October 2003
Volume 3, Issue 9
Free
Vision Sciences Society Annual Meeting Abstract  |   October 2003
Integration of local orientational and positional contour features in shape discrimination
Author Affiliations
  • Yi-Zhong Wang
    Retina Foundation of the Southwest, Dallas, TX, USA
  • Robert F. Hess
    McGill Vision Research Unit, McGill University, Montreal, Canada
Journal of Vision October 2003, Vol.3, 658. doi:10.1167/3.9.658
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      Yi-Zhong Wang, Robert F. Hess; Integration of local orientational and positional contour features in shape discrimination. Journal of Vision 2003;3(9):658. doi: 10.1167/3.9.658.

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Abstract

Purpose: The detection of radial deformation of circular shape may involve the pooling of both local orientational and positional contour features. Here we investigated the independent grouping mechanisms for these two features. Methods: Stimuli were Gabor patch-sampled radial frequency (GSRF) patterns. Patch carrier orientation was tangential to the deformed circle at the placement position. With the change of modulation amplitude, patches placed at zero-crossings of the sinusoidal radial modulation had only orientational change from circularity but no positional alteration (orientational GSRF); patches placed at the peaks and troughs of the modulation had only positional perturbations from circularity but no orientation change (positional GSRF). The SD of Gaussian envelope was 0.14 deg; the carrier frequency was 3 cpd; the mean radius was 1 deg and the radial frequency was 4 cyc/360 deg, resulting in 8 patches in a GSRF pattern. The number of modulated patches was 1, 4 or 8. A temporal 2AFC staircase paradigm was employed. Thresholds were estimated by a maximum likelihood fitting procedure. Results: The mean thresholds of 3 normal subjects for detecting the modulation of 1, 4 and 8 elements in orientational GSRF patterns were 2.72±0.44(SD)%, 1.16±0.45% and 0.67±0.25%, respectively. The corresponding thresholds for positional GSRF patterns were 2.25±1.0(SD)%, 1.47±0.6% and 1.83±1.0%, respectively. While the pooling of local positional perturbations reached a plateau at 4 elements of modulation, the integration of local orientation continued linearly in a log-log scale until all 8 modulated elements were pooled. The slope of orientation pooling was 0.67, more than twice that for positional pooling. Conclusions: While both orientation and position of local contour elements can encode the deformation of circular shape, the pooling of local orientation into global shape is much stronger than that of local position and involves pooling over a larger spatial extend.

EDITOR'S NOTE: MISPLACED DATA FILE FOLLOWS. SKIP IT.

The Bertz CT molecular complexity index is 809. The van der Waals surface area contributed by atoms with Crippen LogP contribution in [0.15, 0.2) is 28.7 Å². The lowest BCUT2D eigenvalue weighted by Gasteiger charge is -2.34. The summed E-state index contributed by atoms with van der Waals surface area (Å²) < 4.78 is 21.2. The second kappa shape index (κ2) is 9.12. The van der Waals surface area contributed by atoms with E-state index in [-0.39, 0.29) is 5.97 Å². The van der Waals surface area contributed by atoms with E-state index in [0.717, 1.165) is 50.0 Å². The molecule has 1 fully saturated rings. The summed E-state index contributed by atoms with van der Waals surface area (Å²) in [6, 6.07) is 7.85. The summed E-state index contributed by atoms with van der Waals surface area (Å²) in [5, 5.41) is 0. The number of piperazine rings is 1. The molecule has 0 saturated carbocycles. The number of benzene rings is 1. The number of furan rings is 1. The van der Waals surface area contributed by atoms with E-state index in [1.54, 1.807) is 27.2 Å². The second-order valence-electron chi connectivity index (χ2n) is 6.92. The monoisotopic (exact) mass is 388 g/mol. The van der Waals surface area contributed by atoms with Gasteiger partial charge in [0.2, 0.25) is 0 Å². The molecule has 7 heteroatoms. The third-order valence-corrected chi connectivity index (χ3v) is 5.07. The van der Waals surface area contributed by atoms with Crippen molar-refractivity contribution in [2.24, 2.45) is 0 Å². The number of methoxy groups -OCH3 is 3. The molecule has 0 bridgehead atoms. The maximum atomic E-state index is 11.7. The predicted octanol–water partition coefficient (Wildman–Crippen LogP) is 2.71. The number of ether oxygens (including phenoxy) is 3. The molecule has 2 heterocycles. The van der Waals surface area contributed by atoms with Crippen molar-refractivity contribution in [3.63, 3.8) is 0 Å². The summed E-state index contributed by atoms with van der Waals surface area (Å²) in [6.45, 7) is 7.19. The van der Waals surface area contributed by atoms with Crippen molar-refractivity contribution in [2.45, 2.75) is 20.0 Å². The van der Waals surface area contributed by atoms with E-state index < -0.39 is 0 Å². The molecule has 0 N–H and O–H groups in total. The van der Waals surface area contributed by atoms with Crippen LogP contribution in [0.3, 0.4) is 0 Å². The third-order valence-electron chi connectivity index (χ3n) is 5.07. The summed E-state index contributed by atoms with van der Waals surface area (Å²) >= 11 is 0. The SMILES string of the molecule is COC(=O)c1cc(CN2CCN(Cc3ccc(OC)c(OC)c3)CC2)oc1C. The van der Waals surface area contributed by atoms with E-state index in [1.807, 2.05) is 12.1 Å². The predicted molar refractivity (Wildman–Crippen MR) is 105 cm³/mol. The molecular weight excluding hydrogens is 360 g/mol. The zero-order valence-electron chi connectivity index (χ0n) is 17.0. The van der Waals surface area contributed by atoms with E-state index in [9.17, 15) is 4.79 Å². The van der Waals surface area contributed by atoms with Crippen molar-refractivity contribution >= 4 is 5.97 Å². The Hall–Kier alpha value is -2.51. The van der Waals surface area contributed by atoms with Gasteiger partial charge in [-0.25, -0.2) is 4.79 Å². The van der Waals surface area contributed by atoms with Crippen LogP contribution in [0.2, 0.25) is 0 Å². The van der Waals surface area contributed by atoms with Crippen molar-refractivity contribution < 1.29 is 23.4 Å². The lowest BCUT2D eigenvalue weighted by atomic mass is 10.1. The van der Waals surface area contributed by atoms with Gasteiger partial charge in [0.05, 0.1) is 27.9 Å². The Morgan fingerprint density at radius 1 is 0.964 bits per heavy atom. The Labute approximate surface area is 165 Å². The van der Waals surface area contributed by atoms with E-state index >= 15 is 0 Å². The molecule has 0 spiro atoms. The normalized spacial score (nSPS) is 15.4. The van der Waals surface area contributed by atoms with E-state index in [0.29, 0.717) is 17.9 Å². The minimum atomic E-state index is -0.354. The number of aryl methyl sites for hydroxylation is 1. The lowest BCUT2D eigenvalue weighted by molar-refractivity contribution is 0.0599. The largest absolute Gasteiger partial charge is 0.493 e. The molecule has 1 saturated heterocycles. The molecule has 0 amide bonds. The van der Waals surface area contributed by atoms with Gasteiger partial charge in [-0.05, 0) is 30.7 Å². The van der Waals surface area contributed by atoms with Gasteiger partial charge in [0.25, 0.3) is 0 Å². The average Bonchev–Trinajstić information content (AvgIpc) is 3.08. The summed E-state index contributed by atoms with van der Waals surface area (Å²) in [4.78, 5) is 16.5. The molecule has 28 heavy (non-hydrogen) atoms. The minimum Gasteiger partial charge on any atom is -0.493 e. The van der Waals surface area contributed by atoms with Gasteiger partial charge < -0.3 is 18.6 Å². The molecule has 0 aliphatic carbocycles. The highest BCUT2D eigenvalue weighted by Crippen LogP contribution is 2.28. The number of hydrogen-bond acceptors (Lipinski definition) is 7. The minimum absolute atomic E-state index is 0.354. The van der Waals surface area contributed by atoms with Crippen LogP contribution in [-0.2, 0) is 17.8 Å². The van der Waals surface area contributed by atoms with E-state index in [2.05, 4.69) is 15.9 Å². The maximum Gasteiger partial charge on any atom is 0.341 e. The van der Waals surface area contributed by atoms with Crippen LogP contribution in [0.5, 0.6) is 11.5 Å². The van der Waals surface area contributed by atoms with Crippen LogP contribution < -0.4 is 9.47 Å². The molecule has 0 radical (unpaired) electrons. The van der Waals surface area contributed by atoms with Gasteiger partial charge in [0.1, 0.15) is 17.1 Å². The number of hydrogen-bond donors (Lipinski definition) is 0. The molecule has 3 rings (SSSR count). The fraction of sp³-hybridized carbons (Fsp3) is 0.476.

Wang, Y.-Z., Hess, R. F.(2003). Integration of local orientational and positional contour features in shape discrimination [Abstract]. Journal of Vision, 3( 9): 658, 658a, http://journalofvision.org/3/9/658/, doi:10.1167/3.9.658. [CrossRef]
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